Our role: bioinformatics on both data analysis and generation of novel methodologies.





Project: “Decompensated cirrhosis: Identification of new combinatorial therapies based on systems approaches.”

Abstract:  “DECISION strives to better understand the pathophysiology of decompensated cirrhosis leading to acute-on-chronic liver failure (ACLF) at the systems level by taking advantage of already existing large and clinically well-characterized patient cohorts. The ultimate goal is to significantly reduce mortality through combinatorial therapies that are tailored to the specific needs of individual patients. Part of this endeavour is to develop (1) a reliable prognostic test to identify patients that are at risk for a poor outcome following standard therapy but who may benefit from a novel and personalised combinatorial therapy, and (2) a robust response test to predict the success of a novel combinatorial therapy as opposed to more aggressive solutions like a liver transplant.

Our role: Leading the data integration aspects. Experimental design. Bioinformatics on both data analysis and generation of novel methodologies. Disease trajectories.


STATegRa: a Data Integration Framework.

 STATegRa is a Bioconductor package with classes and tools for multi-omics data integration. The new biomedical research environment, where many data types (multi-omics) are being generated in a daily basis, opens a new world around data integration. If we are able to combine different data or regulatory layers, we’ll gain information and move to a holistic world view. However, new tools to deal with these large and heterogeneous data sets in an integrative manner are needed. STATegRa package wants to provide not only the tools but a consolidated framework for data integration.

NAGEN 1000: Whole Genome Sequencing for Rare Diseases in Navarra.

The Navarre 1000 Genomes Project (NaGen1000) was launched in 2016 as an initiative promoted by the biomedical research center Navarrabiomed to set the stage for future implementation of sequencing as a routine resource for the development of genomic medicine in SNS-Osasunbidea.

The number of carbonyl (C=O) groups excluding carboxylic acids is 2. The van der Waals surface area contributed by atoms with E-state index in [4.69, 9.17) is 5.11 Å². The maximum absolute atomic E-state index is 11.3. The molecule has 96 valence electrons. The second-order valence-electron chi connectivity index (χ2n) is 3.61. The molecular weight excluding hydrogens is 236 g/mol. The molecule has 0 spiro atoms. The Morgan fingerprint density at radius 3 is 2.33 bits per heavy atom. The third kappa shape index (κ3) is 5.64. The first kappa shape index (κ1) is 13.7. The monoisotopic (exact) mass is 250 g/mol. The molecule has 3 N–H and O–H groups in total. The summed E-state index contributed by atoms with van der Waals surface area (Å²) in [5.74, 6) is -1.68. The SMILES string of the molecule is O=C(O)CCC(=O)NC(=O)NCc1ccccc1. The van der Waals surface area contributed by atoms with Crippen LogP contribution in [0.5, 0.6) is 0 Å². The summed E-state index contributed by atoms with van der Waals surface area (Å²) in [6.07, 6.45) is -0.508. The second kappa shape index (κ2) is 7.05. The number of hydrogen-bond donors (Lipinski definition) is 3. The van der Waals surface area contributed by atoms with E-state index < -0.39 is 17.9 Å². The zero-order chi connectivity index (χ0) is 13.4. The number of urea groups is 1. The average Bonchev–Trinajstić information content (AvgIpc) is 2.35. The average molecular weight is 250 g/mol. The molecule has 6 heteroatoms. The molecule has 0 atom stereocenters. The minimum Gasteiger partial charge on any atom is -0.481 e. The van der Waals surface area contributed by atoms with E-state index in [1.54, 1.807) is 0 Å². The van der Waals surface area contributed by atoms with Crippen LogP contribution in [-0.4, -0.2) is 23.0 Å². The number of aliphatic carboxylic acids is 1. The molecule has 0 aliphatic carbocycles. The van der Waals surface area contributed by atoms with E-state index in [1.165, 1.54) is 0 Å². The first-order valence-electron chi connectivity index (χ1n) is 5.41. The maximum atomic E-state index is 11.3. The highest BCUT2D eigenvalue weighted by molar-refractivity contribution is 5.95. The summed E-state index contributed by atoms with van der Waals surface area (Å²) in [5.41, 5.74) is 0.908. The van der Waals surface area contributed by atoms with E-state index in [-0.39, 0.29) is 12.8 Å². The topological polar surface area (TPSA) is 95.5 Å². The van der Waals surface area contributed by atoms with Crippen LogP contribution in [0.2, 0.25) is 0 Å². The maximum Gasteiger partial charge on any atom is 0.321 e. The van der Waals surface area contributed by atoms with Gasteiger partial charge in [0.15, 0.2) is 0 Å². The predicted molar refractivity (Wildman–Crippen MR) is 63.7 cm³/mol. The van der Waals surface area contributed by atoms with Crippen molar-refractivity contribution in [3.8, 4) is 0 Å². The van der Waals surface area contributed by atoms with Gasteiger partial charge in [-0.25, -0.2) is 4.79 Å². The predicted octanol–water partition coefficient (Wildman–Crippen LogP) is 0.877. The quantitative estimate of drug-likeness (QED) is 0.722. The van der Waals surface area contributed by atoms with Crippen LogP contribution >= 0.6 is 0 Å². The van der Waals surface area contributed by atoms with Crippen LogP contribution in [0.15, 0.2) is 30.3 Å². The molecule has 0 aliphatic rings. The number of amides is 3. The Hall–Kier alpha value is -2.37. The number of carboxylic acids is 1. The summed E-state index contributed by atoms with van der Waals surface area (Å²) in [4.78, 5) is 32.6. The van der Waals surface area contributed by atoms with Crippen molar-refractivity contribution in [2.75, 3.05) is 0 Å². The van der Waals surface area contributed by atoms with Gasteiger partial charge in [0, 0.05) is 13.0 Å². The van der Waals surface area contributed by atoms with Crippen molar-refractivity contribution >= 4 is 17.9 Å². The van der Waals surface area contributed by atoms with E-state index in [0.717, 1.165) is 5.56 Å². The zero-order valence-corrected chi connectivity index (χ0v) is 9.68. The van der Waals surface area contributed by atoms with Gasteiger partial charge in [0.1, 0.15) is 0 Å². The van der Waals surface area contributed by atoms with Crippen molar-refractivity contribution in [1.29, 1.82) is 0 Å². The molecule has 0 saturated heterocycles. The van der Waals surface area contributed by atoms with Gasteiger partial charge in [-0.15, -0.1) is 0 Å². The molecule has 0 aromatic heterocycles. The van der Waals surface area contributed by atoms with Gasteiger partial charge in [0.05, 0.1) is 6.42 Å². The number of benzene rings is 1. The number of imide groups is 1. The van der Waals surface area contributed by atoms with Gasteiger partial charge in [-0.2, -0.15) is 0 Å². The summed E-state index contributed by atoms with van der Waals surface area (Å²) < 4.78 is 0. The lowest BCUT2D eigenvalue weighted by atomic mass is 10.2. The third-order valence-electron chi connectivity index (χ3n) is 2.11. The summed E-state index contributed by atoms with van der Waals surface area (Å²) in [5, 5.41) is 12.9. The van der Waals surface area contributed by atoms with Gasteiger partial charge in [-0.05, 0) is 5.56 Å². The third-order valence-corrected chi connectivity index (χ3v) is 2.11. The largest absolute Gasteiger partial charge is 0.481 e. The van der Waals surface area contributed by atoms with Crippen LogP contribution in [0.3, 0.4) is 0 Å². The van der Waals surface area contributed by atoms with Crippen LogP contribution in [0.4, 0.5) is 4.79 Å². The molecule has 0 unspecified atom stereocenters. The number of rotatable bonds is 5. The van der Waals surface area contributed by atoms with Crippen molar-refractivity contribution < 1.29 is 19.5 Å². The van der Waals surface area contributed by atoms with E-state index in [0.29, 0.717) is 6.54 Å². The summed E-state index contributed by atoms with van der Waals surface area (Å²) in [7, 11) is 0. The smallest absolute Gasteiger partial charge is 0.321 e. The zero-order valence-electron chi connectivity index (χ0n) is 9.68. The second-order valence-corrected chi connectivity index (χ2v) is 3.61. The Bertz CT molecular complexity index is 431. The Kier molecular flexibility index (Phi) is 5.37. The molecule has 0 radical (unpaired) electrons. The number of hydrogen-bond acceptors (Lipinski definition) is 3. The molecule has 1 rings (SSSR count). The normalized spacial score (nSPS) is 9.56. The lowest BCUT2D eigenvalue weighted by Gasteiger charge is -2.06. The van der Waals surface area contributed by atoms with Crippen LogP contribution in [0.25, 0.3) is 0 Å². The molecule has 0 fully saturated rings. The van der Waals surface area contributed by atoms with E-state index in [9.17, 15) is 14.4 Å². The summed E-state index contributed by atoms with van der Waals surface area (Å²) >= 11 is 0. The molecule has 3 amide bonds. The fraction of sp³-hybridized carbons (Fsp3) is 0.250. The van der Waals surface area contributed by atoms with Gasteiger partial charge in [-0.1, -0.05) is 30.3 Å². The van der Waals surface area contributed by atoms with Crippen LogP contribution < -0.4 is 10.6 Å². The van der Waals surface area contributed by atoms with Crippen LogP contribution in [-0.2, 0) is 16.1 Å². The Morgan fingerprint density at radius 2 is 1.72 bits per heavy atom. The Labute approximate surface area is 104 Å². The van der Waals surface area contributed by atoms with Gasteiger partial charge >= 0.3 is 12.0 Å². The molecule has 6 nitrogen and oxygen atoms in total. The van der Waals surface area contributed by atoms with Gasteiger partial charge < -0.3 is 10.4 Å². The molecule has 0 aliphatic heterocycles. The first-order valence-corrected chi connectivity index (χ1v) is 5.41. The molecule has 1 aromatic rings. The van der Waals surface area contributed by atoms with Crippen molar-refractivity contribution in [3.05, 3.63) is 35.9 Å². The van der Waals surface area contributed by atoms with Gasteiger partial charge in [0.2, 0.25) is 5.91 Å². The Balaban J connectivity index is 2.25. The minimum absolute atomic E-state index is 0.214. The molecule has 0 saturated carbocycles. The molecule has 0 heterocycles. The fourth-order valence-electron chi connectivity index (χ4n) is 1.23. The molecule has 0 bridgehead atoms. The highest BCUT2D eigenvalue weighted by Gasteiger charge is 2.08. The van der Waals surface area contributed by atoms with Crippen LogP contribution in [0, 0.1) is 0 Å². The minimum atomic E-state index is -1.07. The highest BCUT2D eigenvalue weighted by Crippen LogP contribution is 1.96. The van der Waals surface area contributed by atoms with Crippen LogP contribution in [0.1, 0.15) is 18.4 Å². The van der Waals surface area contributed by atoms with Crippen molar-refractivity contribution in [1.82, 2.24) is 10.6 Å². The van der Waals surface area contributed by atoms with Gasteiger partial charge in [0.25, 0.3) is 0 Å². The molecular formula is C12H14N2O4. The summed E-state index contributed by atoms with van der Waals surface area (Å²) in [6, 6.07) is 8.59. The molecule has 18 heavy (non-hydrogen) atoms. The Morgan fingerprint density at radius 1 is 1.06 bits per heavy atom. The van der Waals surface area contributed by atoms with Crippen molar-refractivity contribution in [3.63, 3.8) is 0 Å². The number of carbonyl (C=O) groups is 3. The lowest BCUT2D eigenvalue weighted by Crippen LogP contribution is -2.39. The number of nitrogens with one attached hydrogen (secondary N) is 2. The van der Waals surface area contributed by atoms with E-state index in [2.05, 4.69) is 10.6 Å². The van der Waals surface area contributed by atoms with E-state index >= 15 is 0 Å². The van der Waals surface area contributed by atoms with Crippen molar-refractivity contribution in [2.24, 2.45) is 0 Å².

This project, pioneering in the scope of the Spanish National Health System, is based on whole genome sequencing and focused on personalized medicine. It aims to sequence the whole genomes of over a thousand patients with rare diseases or certain types of cancer, and their families, to understand the genetic components of the disease in order to provide better diagnosis and, ultimately, better treatments.

At the Translational Bioinformatics Unit, we provide bioinformatics and computational support to the NAGEN project. We are developing and implementing bioinformatics analysis pipelines (from sequence to annotated variants), data analysis and visualization tools, and clinical data management databases for storing all the information related to the participants, their samples and results obtained.

In addition, we keep constant communication and learning from experiences from other genome analysis centers in Spain such as FPS (Sevilla, Joaquin Dopazo) and CNAG (Barcelona, Sergi Beltran). During 2018 PharmaNAGEN, a project extending the genomic applications to pharmacogenetics started and we are involved in the bioinformatics pipeline and software deployment.